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From May 9-16, members of the Assumption College Chorale ensemble traveled to Prague, Vienna and Salzburg to perform in historic churches and cathedrals where they also learned about the history of European politics and art. Among the 28 students on the trip was Matthew Miller, of Westford, MA, a member of the class of 2016.
Music and the arts are cornerstones of a classic, liberal arts education such as the one that students obtain at Assumption. Throughout the year, students are provided myriad opportunities to explore their love of music outside of the classroom and in the Worcester, Massachusetts community, whether as part of the College’s Chorale ensemble or with one of the other musical groups on campus. But the most coveted opportunity comes around every other year, when a handful of the College’s top Chorale students perform in Europe. Over the last 30 years, the Chorale‘s international concert tours have taken them to Austria, the Czech Republic, France, Germany, Greece, Hungary, Ireland, Italy, Poland, and Russia. They have performed in some of the great cathedrals of Europe, including Notre Dame in Paris, and St. Peter’s Basilica in Rome, and have twice had the distinction of singing for His Holiness Pope John Paul II at the Vatican.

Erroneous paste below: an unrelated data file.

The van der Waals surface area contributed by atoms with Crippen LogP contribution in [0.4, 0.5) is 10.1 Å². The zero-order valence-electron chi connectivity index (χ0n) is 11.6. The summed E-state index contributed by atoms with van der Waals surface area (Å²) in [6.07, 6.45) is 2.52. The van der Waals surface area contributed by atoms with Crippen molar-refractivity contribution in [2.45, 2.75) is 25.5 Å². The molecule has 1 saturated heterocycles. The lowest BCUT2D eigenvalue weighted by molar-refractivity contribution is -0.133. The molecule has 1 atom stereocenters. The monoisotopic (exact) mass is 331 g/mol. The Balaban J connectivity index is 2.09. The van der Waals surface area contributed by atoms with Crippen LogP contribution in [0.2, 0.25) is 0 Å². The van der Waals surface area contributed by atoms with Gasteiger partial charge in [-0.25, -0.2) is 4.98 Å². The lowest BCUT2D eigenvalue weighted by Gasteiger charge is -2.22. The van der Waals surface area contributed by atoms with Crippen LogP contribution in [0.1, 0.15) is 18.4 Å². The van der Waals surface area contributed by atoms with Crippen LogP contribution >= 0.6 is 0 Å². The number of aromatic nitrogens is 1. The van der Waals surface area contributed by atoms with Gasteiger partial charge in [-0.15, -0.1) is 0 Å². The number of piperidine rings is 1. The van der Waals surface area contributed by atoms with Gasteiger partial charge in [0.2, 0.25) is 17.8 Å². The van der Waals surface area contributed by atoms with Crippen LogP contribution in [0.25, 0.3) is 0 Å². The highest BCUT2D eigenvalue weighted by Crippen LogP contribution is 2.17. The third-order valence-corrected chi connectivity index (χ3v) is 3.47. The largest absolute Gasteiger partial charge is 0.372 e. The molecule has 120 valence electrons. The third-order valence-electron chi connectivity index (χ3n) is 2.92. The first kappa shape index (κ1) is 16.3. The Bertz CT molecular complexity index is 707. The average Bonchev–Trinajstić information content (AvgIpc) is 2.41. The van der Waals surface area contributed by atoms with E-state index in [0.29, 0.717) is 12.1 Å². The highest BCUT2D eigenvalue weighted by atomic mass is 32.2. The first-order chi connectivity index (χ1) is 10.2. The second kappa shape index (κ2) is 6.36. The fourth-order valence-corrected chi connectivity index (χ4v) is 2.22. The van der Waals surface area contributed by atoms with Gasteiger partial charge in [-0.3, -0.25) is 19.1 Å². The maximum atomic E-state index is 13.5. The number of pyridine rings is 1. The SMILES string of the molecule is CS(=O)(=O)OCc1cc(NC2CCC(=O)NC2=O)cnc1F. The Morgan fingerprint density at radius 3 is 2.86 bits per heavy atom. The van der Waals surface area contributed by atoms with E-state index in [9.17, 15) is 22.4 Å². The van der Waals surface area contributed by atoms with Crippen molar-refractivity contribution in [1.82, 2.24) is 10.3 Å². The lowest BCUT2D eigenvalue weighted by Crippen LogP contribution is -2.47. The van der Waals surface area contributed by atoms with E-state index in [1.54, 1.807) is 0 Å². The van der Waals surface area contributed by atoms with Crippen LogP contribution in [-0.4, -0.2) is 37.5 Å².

During the trip, students had the opportunity to sing during High Mass at the Bergheim Parish Church in Salzburg; performed a recital at St. Stephen’s Cathedral in Vienna; held an impromptu performance at the Melk Abbey in Melk; and sang at the Church of Our Lady in Prague.
Michelle Graveline, Ph.D., who teaches music at Assumption and started the Chorale when she came to the College in 1984, takes students abroad because she wants them to experience the thrill of performing timeless music in the edifices for which the music was composed. “Churches in Europe have a great deal of reverberation and the singers never fail to be amazed at the magnificent sound they can produce in these buildings,” she said.
Like many of the experiential learning opportunities offered through Assumption, these European trips give students a chance to learn in a real-world setting. Much like those who study at the College’s Rome Campus, students experience a unique opportunity to participate in and learn about the social, economic, political, and cultural world that they would not otherwise get in the classroom.
“We teach a great deal of political history and art history during these trips,” Prof. Graveline said, adding that this year’s trip focused on the Hapsburg Empire and the group spent time visiting places in which they could learn through both history and art, while immersed in a different culture. “The students get an educational experience they won’t soon forget,” she said.
The group enjoyed guided tours of each city, which included historical highlights like the castle district Hradcany and visits to Prague Castle, St. George’s Basilica and St. Vitus Cathedral in Prague; Hofburg Palace, the Capuchin Church, St. Charles’ Church, the central Ringstrasse, Belvedere Palace and St. Stephen’s Cathedral in Vienna; and the Getreidegasse, the Residenzplatz, Salzburg Cathedral, and Mozart’s Birth house in Salzburg.